News | Five Alive mid-year SSMU reviews

Kay Turner President

Kay Turner knows she’s nearing the end. She’s looking to change and looking to do it fast. And so, realizing that some of her earlier goals are just too ambitious, Turner has shelved them for new, more realistic ones. Kay had once hoped to revamp Council, with big dreams for a more-informed committees, yet other projects interfered, like the nursery in Shatner for student parents and needing to pick up an extra portfolio. Former VP Finance Tobias Silverstein’s resignation in January has clogged Turner’s schedule with money matters, distracting her from focusing on presidential tasks. She has managed, though, to check a few to-dos off of her list. The lease for the new nursery in Shatner is almost signed, with that for Café Supreme hopefully following shortly. With one sustainability report under her belt so far and another that includes a five-year plan chocked with small decisions SSMU can make for a better environment, Turner’s proud that SSMU is taking green steps.

Nadya Wilkinson VP University Affairs

Sometimes we can’t help but feel like Nadya Wilkinson is Captain Planet incarnate. Somehow, between battling administrative double-speak and untangling the bureaucracy, she successfully got the Office of Sustainability on its feet, and she’s improving relations between SSMU and the University. Wilkinson has built a strong student-staffed Senate caucus, which she’s used as a tool to lobby the University on its draconian travel directive – although not to the ends she wanted to see. If that’s not enough, Wilkinson now has the Financial Ethics and Responsibility Committee to deal with – a VP Finance portfolio she says she’s going to have to rebuild. She’s also trying to track down a new ombudsperson, tackle the issue of room-bookings for student groups across campus, and launch a McGill Food Systems project that explores sustainable options on campus. The list is long, but based on Wilkinson’s enthusiasm and track-record, we’re optimistic that she’ll make a sizeable dent in her workload before her term is up. We only hope that she continues to engage with students in the process, and starts preparing a new student for her position to facilitate the transition.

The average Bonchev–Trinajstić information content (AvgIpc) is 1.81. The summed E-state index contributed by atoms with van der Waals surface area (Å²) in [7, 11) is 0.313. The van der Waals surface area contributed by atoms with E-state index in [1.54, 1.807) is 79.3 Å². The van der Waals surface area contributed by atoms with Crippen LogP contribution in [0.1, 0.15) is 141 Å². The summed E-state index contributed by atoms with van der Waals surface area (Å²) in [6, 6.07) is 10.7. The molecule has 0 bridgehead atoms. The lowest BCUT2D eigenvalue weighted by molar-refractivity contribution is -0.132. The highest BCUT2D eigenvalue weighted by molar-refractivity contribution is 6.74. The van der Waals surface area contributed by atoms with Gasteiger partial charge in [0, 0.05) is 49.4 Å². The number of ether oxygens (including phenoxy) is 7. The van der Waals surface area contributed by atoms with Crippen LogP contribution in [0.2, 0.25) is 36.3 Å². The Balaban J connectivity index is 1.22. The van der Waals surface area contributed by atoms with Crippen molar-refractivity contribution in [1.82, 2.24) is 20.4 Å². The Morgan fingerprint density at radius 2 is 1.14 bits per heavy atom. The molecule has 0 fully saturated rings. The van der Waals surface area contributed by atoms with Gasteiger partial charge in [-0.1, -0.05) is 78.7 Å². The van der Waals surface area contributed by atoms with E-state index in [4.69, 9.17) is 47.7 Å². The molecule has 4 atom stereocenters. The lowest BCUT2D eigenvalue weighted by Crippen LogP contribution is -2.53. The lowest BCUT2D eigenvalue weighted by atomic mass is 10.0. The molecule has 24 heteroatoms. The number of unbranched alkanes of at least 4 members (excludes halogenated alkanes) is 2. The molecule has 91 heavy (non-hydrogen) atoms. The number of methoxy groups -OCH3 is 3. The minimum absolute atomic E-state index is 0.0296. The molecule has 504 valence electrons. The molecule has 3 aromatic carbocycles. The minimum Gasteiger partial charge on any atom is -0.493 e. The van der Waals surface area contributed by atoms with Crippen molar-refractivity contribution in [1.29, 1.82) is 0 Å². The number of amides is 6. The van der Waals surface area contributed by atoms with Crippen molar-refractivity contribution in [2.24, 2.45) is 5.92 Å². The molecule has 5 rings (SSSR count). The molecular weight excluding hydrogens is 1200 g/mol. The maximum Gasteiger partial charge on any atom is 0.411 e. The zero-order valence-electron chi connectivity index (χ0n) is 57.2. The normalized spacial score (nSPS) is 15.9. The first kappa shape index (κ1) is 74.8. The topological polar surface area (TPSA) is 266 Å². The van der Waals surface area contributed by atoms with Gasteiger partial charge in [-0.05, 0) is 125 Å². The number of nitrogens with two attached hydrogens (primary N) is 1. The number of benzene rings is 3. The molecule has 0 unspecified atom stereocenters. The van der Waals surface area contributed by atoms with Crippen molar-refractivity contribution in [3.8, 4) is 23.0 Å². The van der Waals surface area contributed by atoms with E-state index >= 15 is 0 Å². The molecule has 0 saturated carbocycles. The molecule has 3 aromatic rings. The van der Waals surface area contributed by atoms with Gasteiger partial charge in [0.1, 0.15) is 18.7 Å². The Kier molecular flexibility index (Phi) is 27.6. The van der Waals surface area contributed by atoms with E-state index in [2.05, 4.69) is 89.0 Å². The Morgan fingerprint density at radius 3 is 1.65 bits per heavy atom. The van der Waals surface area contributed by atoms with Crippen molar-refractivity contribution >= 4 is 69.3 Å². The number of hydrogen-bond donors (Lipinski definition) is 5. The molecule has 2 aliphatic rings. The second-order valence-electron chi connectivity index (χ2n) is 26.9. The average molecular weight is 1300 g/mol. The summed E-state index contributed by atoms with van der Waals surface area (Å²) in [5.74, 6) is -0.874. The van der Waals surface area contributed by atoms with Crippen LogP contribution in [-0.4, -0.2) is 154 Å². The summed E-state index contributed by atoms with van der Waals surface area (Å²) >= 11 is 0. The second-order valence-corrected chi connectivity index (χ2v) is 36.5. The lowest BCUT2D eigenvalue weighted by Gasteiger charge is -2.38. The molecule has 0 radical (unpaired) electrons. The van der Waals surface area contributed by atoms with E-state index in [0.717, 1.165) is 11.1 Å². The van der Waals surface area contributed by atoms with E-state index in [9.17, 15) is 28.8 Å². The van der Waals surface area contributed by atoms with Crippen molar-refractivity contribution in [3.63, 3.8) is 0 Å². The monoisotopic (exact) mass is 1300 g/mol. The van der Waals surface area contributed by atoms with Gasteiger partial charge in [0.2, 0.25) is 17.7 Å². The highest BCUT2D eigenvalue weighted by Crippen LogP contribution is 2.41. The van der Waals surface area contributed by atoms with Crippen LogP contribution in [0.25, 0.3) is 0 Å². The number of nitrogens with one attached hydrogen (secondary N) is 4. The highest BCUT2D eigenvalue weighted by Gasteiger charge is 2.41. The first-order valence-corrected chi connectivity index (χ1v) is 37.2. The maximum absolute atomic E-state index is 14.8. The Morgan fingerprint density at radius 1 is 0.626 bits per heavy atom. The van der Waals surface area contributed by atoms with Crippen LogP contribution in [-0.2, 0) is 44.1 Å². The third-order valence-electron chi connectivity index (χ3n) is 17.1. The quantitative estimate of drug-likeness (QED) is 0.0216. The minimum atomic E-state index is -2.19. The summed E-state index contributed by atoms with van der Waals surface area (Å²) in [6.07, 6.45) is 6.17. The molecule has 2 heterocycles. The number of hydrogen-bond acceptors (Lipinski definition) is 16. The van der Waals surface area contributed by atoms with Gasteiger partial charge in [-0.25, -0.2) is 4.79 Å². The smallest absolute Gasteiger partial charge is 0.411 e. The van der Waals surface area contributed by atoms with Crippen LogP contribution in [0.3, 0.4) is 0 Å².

Devin Alfaro VP External Affairs

Devin Alfaro is struggling, and he’s blaming the dying political spirit of McGill students. But an apathetic student population is not a valid excuse: it’s Alfaro’s job to make sure students stay aware and engaged in the community. Alfaro faltered in his attempt to repopularize Reclaim Your Campus and to improve low student voter turnouts during the Canadian and Quebec elections. We’ve had high expectations for Alfaro, especially because he seems to be one of the SSMUshies with the least going on in other areas; Alfaro didn’t absorb any portfolios with the disintegration of VP Finance.Luckily, Alfaro may be able to turn his frustration into a couple of new projects before his term wraps up. He’s talking about lobbying trips to Ottawa and Quebec City for increased government funding for education, starting workshops in the Milton-Parc community in conjunction with the Dean of Students Office, and fortifying a table de consultation with other Quebec schools. Alfaro’s got a point when he says that student disinterest makes his job more difficult, but he’s going to need to stoke the fire of McGill’s undergraduates if he ever wants to been seen as a facilitator.